What was Van Halen’s last good album?
DeRiso: Roth’s first tenure in the band ended on a high note, as Van Halen found their creative footing again on 1984 after 1982’s stop-gap Diver Down. It’s not a perfect album – some of Eddie’s now-dated experiments with synths didn’t really come off, and the whole thing fizzles out toward the end – but there’s no denying the very best moments here. Maybe the most interesting thing of all? Michael McDonald is involved with one of them.
Gallucci: Even though Sammy Hagar’s first album with Van Halen, 5150, refuses to take any risks, it’s a commercial powerhouse unlike any other Van Halen album. The monster riffs that power “Why Can’t This Be Love” and “Dreams” are turbo-charged versions of the template the great “Jump” laid down. And Hagar is a better, and less campy, singer than Roth. Too bad its workmanlike nature sucks out most of the album’s joy.
Wilkening: 2012’s A Different Kind of Truth. It doesn’t matter that most of the best songs were reworked versions of unreleased songs from the band’s heyday. This album proved that Eddie Van Halen and David Lee Roth belong together, and Roth’s updated lyrics were not only age-appropriate but also among the finest of his career. Also, while actual singing was never his strongest suit, he used what he had in the chamber wisely throughout. If the whole thing was about 10 minutes shorter, it might be my choice for “great.”
Smith: I liked A Different Kind of Truth. Sure, Roth didn’t sound like a 26-year-old anymore, but after his two new tracks on 1996’s Best Of – Volume 1, like, 16 years before, I don’t know why anyone would have expected him to. There was some solid stuff on Truth – “She’s the Woman” (which should’ve been the first single), “Blood and Fire,” “Chinatown” and, yes, “Tattoo.” (I’ve known a few mousewives-turned-momshells, and it’s good to have that phrase to describe them.) It was good enough for some of us to think they might actually have kicked off a kind of resurgence, that maybe in another three or four years, there might have been another new Van Halen record to dig and play loud and argue over. Silly us.
Gottlieb: Dub A Different Kind of Truth to eight-track, slam it into your ’82 Chevy G20 van and it will be pure heaven. Roth does his madman mid-song narrations (“It’s not who you squeeze but who returns to once again squeeze you, no doubt / Love ’em all, I says, and let Cupid sort ’em out”). Eddie does the expected face-melting solos while acknowledging his disciples (high-speed tapping picked up by Randy Rhodes, over-the-top Yngwie Malmsteen arpeggios, Steve Vai squeals, Tom Morello screeches). Purists hate Eddie’s son Wolfgang for replacing Michael Anthony, but it’s hard to hate the results here. Sure, there a few below average cuts, but do a song-by-song comparison to a Sammy Hagar record or, ugh, the Gary Cherone one.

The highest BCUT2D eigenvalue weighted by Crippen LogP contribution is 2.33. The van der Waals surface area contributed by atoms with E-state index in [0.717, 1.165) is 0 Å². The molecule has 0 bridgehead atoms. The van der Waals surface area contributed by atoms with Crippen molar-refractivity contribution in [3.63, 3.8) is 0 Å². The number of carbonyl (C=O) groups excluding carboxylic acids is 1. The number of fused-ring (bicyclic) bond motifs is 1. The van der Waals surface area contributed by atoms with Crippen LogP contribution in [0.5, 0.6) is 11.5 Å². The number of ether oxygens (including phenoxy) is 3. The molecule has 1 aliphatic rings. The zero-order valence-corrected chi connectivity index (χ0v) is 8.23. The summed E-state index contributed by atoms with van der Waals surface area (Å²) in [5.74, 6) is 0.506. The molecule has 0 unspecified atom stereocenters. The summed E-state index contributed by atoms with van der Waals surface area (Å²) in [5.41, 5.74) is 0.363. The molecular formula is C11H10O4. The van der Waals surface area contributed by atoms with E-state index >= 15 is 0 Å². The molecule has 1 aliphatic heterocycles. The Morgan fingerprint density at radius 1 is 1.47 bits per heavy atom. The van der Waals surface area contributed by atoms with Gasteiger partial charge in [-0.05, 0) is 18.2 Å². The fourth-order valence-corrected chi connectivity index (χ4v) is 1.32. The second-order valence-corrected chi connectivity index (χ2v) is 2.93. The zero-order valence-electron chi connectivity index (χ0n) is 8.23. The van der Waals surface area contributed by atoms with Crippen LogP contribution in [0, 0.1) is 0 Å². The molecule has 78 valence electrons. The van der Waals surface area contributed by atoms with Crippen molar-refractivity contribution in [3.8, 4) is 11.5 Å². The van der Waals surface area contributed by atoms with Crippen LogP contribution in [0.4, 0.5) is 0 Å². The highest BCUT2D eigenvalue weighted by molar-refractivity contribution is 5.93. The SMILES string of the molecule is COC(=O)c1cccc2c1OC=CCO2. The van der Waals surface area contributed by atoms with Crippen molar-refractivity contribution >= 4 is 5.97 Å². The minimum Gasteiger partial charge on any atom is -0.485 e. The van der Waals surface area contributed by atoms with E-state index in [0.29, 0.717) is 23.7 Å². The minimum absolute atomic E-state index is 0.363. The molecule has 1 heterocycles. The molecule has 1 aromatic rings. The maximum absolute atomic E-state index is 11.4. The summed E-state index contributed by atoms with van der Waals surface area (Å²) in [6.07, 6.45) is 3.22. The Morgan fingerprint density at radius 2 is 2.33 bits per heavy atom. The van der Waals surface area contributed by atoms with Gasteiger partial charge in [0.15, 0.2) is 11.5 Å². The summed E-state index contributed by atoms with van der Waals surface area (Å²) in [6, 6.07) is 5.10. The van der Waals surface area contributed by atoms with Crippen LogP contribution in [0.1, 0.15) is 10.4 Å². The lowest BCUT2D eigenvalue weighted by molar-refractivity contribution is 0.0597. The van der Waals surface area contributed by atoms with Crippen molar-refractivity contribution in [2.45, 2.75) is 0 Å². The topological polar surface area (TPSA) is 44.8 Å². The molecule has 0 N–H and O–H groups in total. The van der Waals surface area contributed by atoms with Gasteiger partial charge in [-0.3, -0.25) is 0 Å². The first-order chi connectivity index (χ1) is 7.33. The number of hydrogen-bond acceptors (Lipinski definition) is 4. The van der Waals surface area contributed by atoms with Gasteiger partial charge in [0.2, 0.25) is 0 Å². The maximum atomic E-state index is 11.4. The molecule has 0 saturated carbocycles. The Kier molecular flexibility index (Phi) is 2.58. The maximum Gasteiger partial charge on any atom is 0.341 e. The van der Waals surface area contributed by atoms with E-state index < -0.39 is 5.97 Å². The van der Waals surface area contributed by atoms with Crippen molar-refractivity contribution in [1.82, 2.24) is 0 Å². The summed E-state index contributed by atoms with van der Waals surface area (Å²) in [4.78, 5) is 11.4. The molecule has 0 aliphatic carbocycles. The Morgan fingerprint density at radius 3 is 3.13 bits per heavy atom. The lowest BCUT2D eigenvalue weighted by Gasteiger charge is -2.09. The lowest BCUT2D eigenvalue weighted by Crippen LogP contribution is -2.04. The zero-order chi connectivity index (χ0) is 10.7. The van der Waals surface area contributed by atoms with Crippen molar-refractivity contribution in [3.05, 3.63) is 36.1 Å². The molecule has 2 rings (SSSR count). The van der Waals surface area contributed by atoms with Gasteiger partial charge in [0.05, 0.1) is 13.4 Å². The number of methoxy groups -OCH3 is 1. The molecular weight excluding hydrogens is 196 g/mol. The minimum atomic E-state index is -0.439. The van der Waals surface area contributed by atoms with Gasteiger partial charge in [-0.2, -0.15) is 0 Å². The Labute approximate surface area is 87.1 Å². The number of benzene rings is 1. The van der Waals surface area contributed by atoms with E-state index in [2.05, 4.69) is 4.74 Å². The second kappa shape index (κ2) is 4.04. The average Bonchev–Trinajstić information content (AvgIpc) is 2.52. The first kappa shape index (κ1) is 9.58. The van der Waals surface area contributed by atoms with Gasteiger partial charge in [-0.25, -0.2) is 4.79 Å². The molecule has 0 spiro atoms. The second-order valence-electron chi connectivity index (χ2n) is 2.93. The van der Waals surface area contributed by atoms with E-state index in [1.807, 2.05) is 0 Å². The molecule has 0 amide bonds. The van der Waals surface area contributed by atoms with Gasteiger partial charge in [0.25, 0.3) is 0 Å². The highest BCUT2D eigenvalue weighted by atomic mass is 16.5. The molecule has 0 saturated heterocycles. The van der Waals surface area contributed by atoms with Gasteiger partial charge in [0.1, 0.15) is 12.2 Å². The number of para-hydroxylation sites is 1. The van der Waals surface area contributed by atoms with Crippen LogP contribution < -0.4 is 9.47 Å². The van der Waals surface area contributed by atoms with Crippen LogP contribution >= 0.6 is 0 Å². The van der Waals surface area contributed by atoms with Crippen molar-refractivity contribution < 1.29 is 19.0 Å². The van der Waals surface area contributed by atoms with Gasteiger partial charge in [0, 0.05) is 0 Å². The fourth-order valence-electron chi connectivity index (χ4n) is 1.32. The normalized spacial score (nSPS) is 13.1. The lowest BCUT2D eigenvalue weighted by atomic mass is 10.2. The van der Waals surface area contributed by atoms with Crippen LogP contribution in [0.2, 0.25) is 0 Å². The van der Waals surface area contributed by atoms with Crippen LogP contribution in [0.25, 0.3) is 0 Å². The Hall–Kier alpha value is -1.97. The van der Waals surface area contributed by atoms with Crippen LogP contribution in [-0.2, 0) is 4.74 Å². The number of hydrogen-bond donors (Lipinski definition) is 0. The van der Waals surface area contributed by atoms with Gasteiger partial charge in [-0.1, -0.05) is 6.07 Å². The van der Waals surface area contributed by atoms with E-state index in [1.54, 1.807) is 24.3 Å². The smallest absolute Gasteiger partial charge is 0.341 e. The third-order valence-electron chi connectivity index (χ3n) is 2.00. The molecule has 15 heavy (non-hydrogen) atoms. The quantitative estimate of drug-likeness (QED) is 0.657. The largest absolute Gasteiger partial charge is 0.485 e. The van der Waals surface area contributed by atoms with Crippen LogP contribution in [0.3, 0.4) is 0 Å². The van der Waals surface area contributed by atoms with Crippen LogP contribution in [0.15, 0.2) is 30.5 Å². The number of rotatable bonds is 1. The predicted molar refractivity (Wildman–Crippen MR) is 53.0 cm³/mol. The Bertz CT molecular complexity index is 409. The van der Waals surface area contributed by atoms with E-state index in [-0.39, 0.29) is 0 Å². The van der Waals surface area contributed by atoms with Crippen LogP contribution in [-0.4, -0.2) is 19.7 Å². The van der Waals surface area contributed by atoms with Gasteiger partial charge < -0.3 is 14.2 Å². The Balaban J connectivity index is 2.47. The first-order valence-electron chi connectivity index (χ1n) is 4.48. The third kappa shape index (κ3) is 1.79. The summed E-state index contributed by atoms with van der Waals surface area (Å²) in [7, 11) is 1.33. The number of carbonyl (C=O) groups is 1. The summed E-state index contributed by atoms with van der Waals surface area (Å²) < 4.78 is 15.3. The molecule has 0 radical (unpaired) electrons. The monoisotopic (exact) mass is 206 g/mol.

Renoff: A Different Kind of Truth is a good Van Halen album, its most redeeming quality being David Lee Roth’s stellar lyrics. They are arguably the best of his career. Read ’em and you’ll be a believer.
What was Van Halen’s first bad album?
DeRiso: 1981’s Fair Warning, where Van Halen seemed to lose sight of the delicate balance that made them great. It’s a dark, dark record, and that certainly provides a broad showcase for Eddie’s constructed style of playing. But Fair Warning lacks the humor that always balanced that out – and, quite frankly, gave Van Halen their gravitas. This is what Van Halen would have sound like if they were just another metal band. Conversely, they went too far on the follow-up, turning Diver Down into a slight, though undeniably merry, party record. Combine highlights from both, and you might just have the next good Van Halen album.
Gallucci: I’m not a fan of 1980’s Women and Children First or Fair Warning, but “Everybody Wants Some!!” and “Unchained” are great Van Halen songs. There’s nothing on the lazy Diver Down that even comes close to those LPs, let alone the much better Van Halen and the follow-up, Van Halen II. Diver Down is barely a half-hour long and half of it is made up of cover songs that were perfected the first time around. These are B-sides, not an album. Nobody sounds like they could be bothered with a new record — like they were just buying some time till they rebooted for 1984.